strident

adjective
stri·​dent | \ ˈstrī-dᵊnt How to pronounce strident (audio) \

Definition of strident

: characterized by harsh, insistent, and discordant sound a strident voice also : commanding attention by a loud or obtrusive quality strident slogans

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Other Words from strident

stridently adverb

Choose the Right Synonym for strident

loud, stentorian, earsplitting, raucous, strident mean marked by intensity or volume of sound. loud applies to any volume above normal and may suggest undue vehemence or obtrusiveness. loud shouts of protest stentorian implies great power and range. an actor with a stentorian voice earsplitting implies loudness that is physically discomforting. the earsplitting sound of a siren raucous implies a loud harsh grating tone, especially of voice, and may suggest rowdiness. the raucous shouts of drunken revelers strident implies a rasping discordant but insistent quality, especially of voice. the strident voices of hecklers

vociferous, clamorous, blatant, strident, boisterous, obstreperous mean so loud or insistent as to compel attention. vociferous implies a vehement shouting or calling out. vociferous cries of protest and outrage clamorous may imply insistency as well as vociferousness in demanding or protesting. clamorous demands for prison reforms blatant implies an offensive bellowing or insensitive loudness. blatant rock music a blatant clamor for impeachment strident suggests harsh and discordant noise. heard the strident cry of the crow boisterous suggests a noisiness and turbulence due to high spirits. a boisterous crowd of party goers obstreperous suggests unruly and aggressive noisiness and resistance to restraint. the obstreperous demonstrators were arrested

Examples of strident in a Sentence

The strident tone in his voice revealed his anger.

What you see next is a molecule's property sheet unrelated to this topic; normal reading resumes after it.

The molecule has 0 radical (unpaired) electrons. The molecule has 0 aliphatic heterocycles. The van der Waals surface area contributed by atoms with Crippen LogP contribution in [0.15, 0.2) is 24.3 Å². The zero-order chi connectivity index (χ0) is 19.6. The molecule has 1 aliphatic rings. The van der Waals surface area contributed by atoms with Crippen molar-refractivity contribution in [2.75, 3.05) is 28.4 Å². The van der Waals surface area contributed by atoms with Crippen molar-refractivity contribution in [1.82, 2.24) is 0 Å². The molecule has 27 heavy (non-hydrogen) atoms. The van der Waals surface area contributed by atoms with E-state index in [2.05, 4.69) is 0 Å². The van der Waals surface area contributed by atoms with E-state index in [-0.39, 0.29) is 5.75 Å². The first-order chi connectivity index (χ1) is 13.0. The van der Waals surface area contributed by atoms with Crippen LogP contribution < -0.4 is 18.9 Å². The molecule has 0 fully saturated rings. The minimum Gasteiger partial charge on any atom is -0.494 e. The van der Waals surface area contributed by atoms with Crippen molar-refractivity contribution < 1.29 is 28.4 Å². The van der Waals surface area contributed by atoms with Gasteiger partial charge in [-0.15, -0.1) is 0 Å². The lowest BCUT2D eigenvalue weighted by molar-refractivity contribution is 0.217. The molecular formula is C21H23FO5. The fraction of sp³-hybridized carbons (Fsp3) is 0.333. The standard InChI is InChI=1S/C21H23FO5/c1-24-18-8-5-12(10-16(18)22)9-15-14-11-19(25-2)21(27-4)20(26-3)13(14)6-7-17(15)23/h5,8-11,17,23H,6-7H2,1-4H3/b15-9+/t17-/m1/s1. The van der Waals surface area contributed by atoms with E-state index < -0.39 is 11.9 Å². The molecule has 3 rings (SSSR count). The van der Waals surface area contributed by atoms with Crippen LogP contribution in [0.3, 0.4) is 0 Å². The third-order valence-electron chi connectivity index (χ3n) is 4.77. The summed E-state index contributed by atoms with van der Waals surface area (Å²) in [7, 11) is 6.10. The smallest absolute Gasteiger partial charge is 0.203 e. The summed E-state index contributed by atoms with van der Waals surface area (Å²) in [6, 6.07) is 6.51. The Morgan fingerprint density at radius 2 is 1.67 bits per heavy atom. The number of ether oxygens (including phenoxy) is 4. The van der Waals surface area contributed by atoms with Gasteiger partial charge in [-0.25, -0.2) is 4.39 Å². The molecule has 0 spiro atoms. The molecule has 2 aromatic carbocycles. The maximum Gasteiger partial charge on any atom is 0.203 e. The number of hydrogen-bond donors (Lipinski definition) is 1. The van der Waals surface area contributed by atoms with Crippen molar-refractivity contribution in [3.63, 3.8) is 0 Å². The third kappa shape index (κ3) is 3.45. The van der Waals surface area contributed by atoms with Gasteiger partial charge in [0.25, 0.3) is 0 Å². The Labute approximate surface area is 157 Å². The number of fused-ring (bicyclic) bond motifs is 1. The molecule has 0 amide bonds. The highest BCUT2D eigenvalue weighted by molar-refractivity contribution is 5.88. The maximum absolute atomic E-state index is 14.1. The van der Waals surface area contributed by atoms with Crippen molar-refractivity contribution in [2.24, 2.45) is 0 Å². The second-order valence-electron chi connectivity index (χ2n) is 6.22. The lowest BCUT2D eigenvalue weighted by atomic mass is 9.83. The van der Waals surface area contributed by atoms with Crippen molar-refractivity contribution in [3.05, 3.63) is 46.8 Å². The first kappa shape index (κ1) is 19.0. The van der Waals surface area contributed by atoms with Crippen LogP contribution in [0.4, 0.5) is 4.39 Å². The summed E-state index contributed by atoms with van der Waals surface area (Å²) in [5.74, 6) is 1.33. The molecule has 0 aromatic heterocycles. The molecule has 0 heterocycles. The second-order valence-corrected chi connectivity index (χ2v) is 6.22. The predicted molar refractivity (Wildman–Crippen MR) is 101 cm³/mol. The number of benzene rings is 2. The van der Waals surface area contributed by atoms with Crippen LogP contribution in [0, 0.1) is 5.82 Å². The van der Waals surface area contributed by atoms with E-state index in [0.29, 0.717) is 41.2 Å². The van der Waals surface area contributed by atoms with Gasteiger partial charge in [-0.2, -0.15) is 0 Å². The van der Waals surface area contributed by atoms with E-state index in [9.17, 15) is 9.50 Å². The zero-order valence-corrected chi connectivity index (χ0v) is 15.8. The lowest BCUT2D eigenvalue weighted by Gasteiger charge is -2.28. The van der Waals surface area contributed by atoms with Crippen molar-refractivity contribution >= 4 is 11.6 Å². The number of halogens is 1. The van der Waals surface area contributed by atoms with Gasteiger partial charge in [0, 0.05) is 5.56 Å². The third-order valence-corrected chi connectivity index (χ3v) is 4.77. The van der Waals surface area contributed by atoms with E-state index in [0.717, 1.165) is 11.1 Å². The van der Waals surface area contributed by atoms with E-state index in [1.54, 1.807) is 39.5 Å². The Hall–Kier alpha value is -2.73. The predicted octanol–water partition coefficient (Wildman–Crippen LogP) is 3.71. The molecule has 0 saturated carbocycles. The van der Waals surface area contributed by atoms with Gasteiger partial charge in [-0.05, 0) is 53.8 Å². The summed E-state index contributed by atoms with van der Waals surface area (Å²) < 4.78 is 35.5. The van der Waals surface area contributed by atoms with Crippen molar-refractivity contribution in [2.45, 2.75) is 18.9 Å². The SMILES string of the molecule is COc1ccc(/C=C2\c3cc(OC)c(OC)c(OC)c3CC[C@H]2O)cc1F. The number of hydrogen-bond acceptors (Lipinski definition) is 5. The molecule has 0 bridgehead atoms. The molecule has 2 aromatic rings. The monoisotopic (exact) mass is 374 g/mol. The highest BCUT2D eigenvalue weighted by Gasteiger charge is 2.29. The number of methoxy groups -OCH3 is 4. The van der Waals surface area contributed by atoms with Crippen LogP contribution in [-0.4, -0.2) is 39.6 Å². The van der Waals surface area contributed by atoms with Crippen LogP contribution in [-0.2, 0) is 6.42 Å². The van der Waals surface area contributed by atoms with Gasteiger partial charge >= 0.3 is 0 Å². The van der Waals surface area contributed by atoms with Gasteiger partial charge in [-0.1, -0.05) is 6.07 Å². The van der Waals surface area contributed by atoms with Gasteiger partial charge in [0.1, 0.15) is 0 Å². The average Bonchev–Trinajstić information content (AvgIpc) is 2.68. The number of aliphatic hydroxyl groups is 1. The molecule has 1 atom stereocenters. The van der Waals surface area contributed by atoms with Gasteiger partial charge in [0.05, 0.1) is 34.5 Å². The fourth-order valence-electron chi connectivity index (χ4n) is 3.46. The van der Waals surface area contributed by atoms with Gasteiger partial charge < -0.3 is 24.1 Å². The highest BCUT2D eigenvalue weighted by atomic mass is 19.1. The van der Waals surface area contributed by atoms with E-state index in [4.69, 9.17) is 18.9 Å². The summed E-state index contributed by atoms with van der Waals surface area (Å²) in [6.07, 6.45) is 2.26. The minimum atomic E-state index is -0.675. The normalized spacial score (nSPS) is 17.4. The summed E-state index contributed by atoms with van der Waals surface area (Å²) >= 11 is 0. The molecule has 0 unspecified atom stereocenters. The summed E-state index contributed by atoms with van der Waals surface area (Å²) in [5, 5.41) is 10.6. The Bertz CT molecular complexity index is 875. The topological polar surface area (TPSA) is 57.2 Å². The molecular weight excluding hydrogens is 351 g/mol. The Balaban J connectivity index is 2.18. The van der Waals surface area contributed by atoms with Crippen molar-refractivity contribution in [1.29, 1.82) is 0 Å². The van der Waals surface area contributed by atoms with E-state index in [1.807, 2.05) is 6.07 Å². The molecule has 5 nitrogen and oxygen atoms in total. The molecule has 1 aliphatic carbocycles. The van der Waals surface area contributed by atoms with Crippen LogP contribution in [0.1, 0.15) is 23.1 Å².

Recent Examples on the Web Lately Bradford's Facebook posts have been less strident, focusing on unity and humility. Star Tribune, "Election turmoil splits West Virginia city's evangelicals," 7 Feb. 2021 The most strident member of the group was Ken Licari, a Macomb County resident with a thin beard and a receding hairline. Luke Mogelson, The New Yorker, "Among the Insurrectionists," 15 Jan. 2021 Throughout his time in office, Trump has been a strident supporter of Israel and one of Prime Minister Benjamin Netanyahu’s most loyal allies. Zachary Halaschak, Washington Examiner, "'God help us': Palestinian prime minister worried that Trump will win second term," 13 Oct. 2020 The measure arises from Republican lawmakers’ strident disagreement with how Gov. Tom Wolf, a Democrat, has handled the coronavirus pandemic. From Usa Today Network And Wire Reports, USA TODAY, "Teachers push back, churches in court, National Guard: News from around our 50 states," 25 Jan. 2021 After the coronavirus pandemic hit Georgia, Meredith became a strident opponent of mask-wearing, and his Facebook posts started earning him temporary suspensions from the platform. Charles Bethea, The New Yorker, "The Georgia Dad Who Said That He Wanted to Kill Nancy Pelosi," 15 Jan. 2021 Senator Loeffler was appointed last year by Gov. Brian Kemp and has become a strident Trump loyalist. New York Times, "Raphael Warnock, From the Pulpit to Politics, Doesn’t Shy From ‘Uncomfortable’ Truths," 2 Jan. 2021 But the three freshman lawmakers below, who span the ideological spectrum from strident conservative to socialist, aren’t faking their understanding of the American health care system. Nicholas Florko, STAT, "3 freshman lawmakers for health wonks to watch," 30 Dec. 2020 Johnson remained in character for the entirety of the interview while making some strident claims about the industry. Mike Brest, Washington Examiner, "Maria Bartiromo 'punked' by animal rights activist claiming to be pork company CEO," 23 Dec. 2020

These example sentences are selected automatically from various online news sources to reflect current usage of the word 'strident.' Views expressed in the examples do not represent the opinion of Merriam-Webster or its editors. Send us feedback.

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First Known Use of strident

circa 1656, in the meaning defined above

History and Etymology for strident

Latin strident-, stridens, present participle of stridere, stridēre to make a harsh noise

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Time Traveler for strident

Time Traveler

The first known use of strident was circa 1656

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Statistics for strident

Last Updated

24 Feb 2021

Cite this Entry

“Strident.” Merriam-Webster.com Dictionary, Merriam-Webster, https://www.merriam-webster.com/dictionary/strident. Accessed 8 Mar. 2021.

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More Definitions for strident

strident

adjective

English Language Learners Definition of strident

: sounding harsh and unpleasant
: expressing opinions or criticism in a very forceful and often annoying or unpleasant way

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